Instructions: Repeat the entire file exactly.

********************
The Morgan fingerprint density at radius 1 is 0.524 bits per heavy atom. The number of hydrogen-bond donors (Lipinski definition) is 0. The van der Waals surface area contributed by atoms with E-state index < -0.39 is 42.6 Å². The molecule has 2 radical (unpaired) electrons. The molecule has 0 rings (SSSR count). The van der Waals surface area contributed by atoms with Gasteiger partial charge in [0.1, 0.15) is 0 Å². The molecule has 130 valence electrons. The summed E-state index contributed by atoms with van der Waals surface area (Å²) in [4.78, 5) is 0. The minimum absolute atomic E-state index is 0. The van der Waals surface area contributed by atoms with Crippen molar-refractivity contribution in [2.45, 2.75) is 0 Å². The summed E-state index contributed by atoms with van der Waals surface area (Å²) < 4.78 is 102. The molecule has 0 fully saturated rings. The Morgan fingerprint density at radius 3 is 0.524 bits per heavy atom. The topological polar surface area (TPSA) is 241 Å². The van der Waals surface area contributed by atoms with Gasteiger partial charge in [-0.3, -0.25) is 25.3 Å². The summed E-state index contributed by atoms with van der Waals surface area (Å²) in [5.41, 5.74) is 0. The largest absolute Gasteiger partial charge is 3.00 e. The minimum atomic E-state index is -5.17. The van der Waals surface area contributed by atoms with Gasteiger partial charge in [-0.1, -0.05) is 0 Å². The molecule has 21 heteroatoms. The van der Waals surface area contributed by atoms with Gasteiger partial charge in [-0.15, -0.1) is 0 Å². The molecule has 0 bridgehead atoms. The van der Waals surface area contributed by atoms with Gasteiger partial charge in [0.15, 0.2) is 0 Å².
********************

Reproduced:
The Morgan fingerprint density at radius 1 is 0.524 bits per heavy atom. The number of hydrogen-bond donors (Lipinski definition) is 0. The van der Waals surface area contributed by atoms with E-state index < -0.39 is 42.6 Å². The molecule has 2 radical (unpaired) electrons. The molecule has 0 rings (SSSR count). The van der Waals surface area contributed by atoms with Gasteiger partial charge in [0.1, 0.15) is 0 Å². The molecule has 130 valence electrons. The summed E-state index contributed by atoms with van der Waals surface area (Å²) in [4.78, 5) is 0. The minimum absolute atomic E-state index is 0. The van der Waals surface area contributed by atoms with Crippen molar-refractivity contribution in [2.45, 2.75) is 0 Å². The summed E-state index contributed by atoms with van der Waals surface area (Å²) < 4.78 is 102. The molecule has 0 fully saturated rings. The Morgan fingerprint density at radius 3 is 0.524 bits per heavy atom. The topological polar surface area (TPSA) is 241 Å². The van der Waals surface area contributed by atoms with Gasteiger partial charge in [-0.3, -0.25) is 25.3 Å². The summed E-state index contributed by atoms with van der Waals surface area (Å²) in [5.41, 5.74) is 0. The largest absolute Gasteiger partial charge is 3.00 e. The minimum atomic E-state index is -5.17. The van der Waals surface area contributed by atoms with Gasteiger partial charge in [-0.1, -0.05) is 0 Å². The molecule has 21 heteroatoms. The van der Waals surface area contributed by atoms with Gasteiger partial charge in [-0.15, -0.1) is 0 Å². The molecule has 0 bridgehead atoms. The van der Waals surface area contributed by atoms with Gasteiger partial charge in [0.15, 0.2) is 0 Å².